By Victor Schwartzman
May 28, 2015
Four years ago, Joe Devon (a Los Angeles web developer) and Jennison Asuncion (an “accessibility professional” in Toronto) connected on the internet. The happy productive result was GAADthe Global Accessibility Awareness Day. According to its website (http://www.globalaccessibilityawarenessday.org/), “Global Accessibility Awareness Day is a community-driven effort whose goal is to focus one day to raise the profile of digital (web, software, mobile app/device, touch screen kiosk, etc.) accessibility and people with different disabilities.” The fourth annual GAAD was just held and future GAADs will be on the third Thursday of May.
2015’s GAAD included forty-eight “in person” events around the world, from Austin, Texas to Wellington, New Zealand. Type “Global Access Awareness Day” into Google or You Tube and you’ll find plenty of interesting information for anyone using the internet (which includes you, right now.) Ontario had two events: in Toronto there was a display, while Thunder Bay’s Lakehead University hosted an event.
Two isn’t much but it is good for a new event! However, Minister Brad Duguid, responsible for access in Ontario, boasts his Province is a “world leader” in access. We assumed it was a given he would host a GAAD event. Or, certainly make a speech, using GAAD to draw attention to what access is all about. As a politician, he understands these things! Yet he hosted no event nor made any public comment during GAAD.
To learn why, we interviewed Minster Duguid.
[PROFESSIONAL DISCLOSURE: to be completely fair to Minister Duguid, who does not come out so good in the rest of this column, we never interviewed him. We made up everything he told us. “Questions you know the answers to, you don’t need to ask.”Calvin and Hobbes.]
“My aides told me GAAD was coming up,” Minister Duguid told us during the aforementioned interview. “I wanted to comment, but I’m speaking for the Ontario Government, so it was very important to get it right!” He explained that “GAAD was some kind of global awareness day about digital access. This was confusing. For example, digital. Does that mean fingers? Are they talking about typing?”
Minister Duguid, known for being a promoter good at stirring excitement, said “I wanted to get people interested, but I myself was at a loss here. We already have some advisors, like David Onley, only he hasn’t spoken with me lately. So we tried bringing in another advisor to help explain GAAD and all those words, but it wasn’t as easy as you’d think. We cast a wide “net” on internet help, so to speak, haha.” He smiled, ruefully.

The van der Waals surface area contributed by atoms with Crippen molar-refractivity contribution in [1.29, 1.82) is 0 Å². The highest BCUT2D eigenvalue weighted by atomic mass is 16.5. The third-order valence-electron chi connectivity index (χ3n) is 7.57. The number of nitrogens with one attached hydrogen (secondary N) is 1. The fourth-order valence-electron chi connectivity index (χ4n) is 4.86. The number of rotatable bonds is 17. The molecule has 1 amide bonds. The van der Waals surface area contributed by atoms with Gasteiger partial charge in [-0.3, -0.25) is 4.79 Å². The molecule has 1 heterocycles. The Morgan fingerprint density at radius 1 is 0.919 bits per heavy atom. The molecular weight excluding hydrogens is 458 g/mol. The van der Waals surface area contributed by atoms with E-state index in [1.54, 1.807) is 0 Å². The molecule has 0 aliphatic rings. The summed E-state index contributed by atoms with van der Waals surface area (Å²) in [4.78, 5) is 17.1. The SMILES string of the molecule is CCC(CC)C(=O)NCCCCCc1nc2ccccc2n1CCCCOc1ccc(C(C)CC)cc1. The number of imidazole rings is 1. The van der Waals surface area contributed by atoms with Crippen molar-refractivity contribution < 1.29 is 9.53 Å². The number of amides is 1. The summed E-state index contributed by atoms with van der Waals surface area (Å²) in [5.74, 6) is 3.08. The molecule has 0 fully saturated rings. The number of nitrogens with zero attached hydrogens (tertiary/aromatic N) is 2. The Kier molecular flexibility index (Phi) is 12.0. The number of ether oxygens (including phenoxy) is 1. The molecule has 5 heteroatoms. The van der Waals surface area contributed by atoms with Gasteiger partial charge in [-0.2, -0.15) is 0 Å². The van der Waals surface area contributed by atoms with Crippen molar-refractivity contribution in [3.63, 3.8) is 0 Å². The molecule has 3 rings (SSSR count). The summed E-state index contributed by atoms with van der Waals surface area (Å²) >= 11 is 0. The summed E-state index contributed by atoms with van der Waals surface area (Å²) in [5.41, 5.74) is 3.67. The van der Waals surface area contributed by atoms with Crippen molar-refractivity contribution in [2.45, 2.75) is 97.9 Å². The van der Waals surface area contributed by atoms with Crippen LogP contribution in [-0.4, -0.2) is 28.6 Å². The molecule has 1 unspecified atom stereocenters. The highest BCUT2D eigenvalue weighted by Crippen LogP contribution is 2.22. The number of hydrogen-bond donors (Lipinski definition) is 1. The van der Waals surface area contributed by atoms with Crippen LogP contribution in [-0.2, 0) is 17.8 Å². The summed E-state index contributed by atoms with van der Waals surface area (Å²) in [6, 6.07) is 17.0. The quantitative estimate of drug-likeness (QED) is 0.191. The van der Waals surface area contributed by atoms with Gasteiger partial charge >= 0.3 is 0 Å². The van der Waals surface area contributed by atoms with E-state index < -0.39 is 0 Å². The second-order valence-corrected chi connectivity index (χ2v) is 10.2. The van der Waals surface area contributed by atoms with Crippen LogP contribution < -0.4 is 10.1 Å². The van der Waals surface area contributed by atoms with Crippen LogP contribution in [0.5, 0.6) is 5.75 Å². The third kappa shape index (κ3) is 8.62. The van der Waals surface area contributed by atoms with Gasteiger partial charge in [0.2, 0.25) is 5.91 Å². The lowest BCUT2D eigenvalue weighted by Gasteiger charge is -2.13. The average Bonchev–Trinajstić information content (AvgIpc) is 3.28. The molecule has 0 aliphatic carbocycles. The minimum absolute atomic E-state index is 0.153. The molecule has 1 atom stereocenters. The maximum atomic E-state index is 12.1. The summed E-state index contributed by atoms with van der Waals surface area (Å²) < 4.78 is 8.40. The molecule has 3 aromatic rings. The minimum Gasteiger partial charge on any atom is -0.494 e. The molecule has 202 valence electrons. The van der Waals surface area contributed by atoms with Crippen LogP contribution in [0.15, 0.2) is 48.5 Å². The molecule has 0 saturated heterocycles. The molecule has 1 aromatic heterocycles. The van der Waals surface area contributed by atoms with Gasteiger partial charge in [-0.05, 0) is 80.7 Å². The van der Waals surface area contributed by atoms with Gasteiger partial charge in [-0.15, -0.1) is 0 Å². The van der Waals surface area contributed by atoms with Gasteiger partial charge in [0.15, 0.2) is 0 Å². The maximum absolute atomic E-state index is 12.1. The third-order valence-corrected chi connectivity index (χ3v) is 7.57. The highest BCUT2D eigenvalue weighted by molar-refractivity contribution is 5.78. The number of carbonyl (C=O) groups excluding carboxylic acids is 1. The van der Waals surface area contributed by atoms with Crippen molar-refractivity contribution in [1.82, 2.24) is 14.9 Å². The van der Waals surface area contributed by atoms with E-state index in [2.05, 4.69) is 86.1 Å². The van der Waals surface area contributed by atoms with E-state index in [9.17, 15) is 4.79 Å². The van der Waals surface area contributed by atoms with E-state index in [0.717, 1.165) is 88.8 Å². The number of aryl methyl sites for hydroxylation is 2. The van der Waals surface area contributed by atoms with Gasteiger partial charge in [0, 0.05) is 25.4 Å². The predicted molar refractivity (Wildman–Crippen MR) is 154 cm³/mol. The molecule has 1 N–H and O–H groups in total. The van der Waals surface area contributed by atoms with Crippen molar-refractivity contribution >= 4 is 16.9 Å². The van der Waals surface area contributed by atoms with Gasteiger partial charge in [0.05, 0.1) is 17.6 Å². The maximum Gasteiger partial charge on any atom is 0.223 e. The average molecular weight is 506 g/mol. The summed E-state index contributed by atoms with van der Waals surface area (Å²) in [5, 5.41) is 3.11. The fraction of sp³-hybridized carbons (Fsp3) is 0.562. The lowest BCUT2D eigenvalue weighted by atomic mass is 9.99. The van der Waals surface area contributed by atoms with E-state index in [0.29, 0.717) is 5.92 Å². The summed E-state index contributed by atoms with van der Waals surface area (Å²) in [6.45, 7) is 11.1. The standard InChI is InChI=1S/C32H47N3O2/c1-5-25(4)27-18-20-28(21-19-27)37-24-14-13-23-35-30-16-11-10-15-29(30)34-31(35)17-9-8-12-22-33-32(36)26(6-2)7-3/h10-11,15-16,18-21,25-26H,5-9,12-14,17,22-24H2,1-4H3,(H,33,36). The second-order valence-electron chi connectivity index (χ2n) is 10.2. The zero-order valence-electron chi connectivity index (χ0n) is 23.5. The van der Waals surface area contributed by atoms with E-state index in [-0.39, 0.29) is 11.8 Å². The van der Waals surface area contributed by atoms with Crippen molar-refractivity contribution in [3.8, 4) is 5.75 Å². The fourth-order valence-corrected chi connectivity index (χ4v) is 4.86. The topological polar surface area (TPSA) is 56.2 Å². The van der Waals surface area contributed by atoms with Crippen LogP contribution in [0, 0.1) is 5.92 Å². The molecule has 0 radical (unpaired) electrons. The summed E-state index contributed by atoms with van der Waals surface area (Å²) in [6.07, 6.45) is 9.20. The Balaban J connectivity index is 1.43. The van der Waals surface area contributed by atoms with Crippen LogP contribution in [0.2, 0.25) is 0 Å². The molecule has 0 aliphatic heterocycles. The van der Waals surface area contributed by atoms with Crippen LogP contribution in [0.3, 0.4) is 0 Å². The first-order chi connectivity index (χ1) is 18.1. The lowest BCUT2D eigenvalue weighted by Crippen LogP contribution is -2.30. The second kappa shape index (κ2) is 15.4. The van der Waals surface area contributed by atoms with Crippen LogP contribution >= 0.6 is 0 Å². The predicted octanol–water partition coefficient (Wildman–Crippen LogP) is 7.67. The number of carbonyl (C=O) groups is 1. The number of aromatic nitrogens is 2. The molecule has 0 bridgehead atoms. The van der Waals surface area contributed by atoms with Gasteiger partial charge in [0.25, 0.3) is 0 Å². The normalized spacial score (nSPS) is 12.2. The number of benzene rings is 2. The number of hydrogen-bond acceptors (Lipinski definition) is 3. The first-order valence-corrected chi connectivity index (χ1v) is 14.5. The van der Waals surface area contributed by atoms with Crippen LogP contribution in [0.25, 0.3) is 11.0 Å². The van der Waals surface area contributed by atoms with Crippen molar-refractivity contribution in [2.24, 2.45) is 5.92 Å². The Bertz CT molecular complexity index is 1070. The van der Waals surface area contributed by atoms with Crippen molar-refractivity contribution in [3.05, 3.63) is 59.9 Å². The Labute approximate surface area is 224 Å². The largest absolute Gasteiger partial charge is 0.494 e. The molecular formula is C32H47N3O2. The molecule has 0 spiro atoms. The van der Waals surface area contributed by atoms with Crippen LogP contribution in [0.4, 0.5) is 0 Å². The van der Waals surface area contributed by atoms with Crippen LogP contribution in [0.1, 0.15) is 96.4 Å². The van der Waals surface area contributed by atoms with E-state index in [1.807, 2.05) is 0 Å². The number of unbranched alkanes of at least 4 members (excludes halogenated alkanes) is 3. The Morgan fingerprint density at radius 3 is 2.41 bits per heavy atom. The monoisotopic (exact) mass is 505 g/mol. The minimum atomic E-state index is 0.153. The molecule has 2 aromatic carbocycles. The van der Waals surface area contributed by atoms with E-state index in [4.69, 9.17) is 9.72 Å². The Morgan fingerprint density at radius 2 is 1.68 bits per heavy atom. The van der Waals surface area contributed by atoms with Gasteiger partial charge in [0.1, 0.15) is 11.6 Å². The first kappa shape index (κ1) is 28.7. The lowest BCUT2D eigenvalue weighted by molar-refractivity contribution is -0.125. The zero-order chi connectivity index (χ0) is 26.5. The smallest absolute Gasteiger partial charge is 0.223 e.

Enter Thomas Anderson, aka Neo. Duguid gave Neo a tour of his access team. “Sorry, but not cool,” Neo told Minister Duguid. “I see no understanding of access or anything else. You have to start somewhere and you are nowhere, Mr. Minister. I’d rather be a battery.” Exit Neo.
Other attempts at hiring a new consultant similarly failed. Bill Gates had retired. Steve Jobs was unavailable due to copyright restrictions. HAL 9000 was available but was rejected because its advice had proven problematic in the past.
As a result, Minister Duguid and his team attempted to figure out themselves what the individual words involved in GAAD meant. The search took a disastrous turn when an aide interpreted “access” as “Axis.” The team’s morale improved considerably when another aide proposed “access” meant “excess.” That led to a weekend long party where many forms of excess were explored, some with challenges but none related to disabilities. A similar situation occurred when “access” was interpreted as an online XXX “Xs.” Finally, the research ended in a trip to the hospital after the team confused “access” with “abscess.”
“You’d think after all this time,” Minister Duguid mused, “my team and I would know these words. I have been responsible for access for almost a year.” He sighed, troubled at his difficulties. “Next year will be better. I’m buying a thesaurus.”
Next: As Of May 13, This Weekly Column Was Two Years Old! Shouldn’t We Have Had Access By Now?
Victor Schwartzman contributes this weekly satirical column to Accessibility News and the AODA Alliance. Buy the first nine chapters of his current satirical fantasy novel, King Of The Planet, for .99 on Kindle at http://www.amazon.ca/King-The-Planet-Victor-Schwartzman-ebook/dp/B00NE0CCRC. The unpolished first nine chapters has a “4 out of 5 star” review! He is currently polishing the novel. His graphic novel The Winnipeg Weakly Herald (where each chapter is one issue of a community newspaper) is serialized on the great Canadian lit site, http://www.redfez.net. He has had poetry and short fiction published, has edited novels. His email is email@example.com.